Their economy may mystify Indians but they are agreed on one thing. They are succeeding because their over-regulated state is gradually stepping out of the way. The pace of reform is frustratingly slow, but incredible as it seems, every succeeding government after 1991 has persisted in reforming. Even slow reforms add up, and they have added up to make India the world's fourth-largest economy in terms of purchase power parity and it will soon cross Japan to become the third-largest. During a quarter century of high growth, the middle class has quadrupled to around 250 million, while one percent of the poor have been crossing the poverty line each year, and this too has added up to 200 million people. At the same time, population growth has slowed from the historic rate of 2.2 percent a year to 1.7 percent today—meaning that growth has brought large per capita income gains, from $1,178 in 1980 to $3,051 in 2005 (in purchasing-power parity).

Yet, the Indian state has not lived up to its side of the 1991 bargain. It hasn't built enough good roads, nor given uninterrupted power and water. Government schools and health centres are rotten. The police are corrupt. In short, Indians don't get the services that citizens in other countries take for granted. The Indian state is so riddled with perverse incentives that accountability is impossible. And the irony is that there are so many in this government, supported by their Left allies, who want to bring back state control in the economy and waste hard earned taxes on schemes that will never benefit the poor.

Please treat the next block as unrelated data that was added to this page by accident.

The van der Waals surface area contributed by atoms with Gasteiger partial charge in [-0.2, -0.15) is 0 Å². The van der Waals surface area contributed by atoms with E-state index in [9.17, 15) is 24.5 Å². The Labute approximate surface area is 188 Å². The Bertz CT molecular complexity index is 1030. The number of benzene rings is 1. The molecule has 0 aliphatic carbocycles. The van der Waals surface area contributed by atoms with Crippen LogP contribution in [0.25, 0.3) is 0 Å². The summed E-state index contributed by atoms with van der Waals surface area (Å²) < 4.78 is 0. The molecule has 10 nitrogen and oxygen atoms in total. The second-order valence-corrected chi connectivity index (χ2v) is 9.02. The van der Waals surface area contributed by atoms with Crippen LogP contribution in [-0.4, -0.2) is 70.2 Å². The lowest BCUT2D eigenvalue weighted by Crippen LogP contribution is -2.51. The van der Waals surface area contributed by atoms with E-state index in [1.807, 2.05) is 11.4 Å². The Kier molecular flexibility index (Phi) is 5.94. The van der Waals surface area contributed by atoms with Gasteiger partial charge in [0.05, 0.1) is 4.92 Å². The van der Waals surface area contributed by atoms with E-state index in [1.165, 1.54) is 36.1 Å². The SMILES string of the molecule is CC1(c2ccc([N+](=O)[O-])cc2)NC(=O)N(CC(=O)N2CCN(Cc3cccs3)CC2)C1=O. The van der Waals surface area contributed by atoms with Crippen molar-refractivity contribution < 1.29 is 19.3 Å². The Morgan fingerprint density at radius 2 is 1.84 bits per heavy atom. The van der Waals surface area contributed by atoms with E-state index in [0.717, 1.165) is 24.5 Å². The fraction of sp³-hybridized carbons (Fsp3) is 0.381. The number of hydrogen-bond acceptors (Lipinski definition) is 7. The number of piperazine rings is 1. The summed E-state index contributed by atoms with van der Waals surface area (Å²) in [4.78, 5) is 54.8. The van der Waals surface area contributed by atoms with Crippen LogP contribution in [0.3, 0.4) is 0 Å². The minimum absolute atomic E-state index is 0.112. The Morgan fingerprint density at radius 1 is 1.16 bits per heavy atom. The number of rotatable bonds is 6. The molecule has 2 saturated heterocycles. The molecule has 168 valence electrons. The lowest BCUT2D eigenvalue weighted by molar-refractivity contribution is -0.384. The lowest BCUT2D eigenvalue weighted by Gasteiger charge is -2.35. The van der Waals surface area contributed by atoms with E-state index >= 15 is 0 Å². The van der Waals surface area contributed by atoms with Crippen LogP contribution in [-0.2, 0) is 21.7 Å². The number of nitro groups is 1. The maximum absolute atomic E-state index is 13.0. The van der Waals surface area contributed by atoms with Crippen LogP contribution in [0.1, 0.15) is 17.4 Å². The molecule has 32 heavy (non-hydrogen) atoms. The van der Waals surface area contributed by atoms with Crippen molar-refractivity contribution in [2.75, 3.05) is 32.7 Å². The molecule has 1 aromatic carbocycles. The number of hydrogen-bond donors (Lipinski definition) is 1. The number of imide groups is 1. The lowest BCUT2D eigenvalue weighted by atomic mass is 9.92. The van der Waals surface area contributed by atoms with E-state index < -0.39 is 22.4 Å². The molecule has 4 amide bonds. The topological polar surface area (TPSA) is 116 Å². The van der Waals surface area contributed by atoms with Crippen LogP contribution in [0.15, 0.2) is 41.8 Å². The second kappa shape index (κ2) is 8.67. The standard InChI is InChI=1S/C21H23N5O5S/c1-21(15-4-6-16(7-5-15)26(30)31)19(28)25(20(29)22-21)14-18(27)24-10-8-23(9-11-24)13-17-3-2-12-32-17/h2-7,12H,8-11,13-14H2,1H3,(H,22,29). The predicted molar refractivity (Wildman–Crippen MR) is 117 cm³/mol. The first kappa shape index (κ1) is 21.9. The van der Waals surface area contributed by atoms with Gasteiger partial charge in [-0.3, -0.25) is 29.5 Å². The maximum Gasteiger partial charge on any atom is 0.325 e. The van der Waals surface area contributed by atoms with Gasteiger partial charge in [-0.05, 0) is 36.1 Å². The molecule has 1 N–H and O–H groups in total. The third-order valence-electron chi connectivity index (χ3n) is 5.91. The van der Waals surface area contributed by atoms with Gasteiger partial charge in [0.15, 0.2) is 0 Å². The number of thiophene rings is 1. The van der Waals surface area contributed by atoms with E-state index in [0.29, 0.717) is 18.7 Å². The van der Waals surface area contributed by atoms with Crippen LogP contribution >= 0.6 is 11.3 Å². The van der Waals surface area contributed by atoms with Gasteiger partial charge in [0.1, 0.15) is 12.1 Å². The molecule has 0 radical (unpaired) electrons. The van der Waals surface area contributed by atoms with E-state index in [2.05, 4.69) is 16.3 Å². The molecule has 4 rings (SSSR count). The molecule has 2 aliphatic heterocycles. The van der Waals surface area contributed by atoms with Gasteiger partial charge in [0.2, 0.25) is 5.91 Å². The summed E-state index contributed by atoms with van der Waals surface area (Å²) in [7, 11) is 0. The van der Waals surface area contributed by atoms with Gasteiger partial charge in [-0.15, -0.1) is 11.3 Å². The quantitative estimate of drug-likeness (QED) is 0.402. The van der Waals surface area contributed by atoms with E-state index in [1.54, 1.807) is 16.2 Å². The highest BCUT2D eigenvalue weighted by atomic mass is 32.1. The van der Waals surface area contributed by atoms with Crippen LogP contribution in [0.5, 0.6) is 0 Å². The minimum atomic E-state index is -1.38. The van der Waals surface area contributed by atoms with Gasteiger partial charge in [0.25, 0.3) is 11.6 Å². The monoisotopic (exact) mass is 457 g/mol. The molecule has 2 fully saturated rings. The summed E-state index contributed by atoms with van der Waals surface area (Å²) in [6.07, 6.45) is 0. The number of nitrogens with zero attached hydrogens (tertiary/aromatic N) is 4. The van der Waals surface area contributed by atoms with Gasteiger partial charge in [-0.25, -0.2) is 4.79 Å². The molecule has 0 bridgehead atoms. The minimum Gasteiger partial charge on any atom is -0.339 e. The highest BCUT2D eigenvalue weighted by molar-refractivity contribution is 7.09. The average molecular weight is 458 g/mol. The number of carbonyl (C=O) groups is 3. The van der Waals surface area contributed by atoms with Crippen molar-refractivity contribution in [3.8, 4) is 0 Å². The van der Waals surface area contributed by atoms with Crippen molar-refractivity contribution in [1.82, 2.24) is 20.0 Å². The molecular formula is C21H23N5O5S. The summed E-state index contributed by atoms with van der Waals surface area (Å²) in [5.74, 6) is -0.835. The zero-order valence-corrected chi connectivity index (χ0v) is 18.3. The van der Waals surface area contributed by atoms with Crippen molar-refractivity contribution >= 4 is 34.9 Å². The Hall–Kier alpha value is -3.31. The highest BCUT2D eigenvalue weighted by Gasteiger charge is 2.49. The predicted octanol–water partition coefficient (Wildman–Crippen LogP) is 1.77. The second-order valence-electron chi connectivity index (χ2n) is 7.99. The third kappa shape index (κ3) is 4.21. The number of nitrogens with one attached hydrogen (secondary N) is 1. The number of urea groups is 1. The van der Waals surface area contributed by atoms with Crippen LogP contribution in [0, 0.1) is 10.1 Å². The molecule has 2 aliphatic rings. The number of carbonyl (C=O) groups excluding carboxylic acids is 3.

India today stands at the cusp of something big. Growth should not only continue, but accelerate because half the population is below 25, and this can yield a demographic dividend. But it will only happen if it continues to reform. There is a vast, unfinished reform agenda. Public debt is too high, which discourages investment in needed infrastructure. The public sector is sector is still too large (even though much smaller than China's) and uses resources inefficiently, diminishes the potential for employment, and is a drag on growth. Severe labour laws cover only 10 per cent of workers, but once hired they cannot be fired.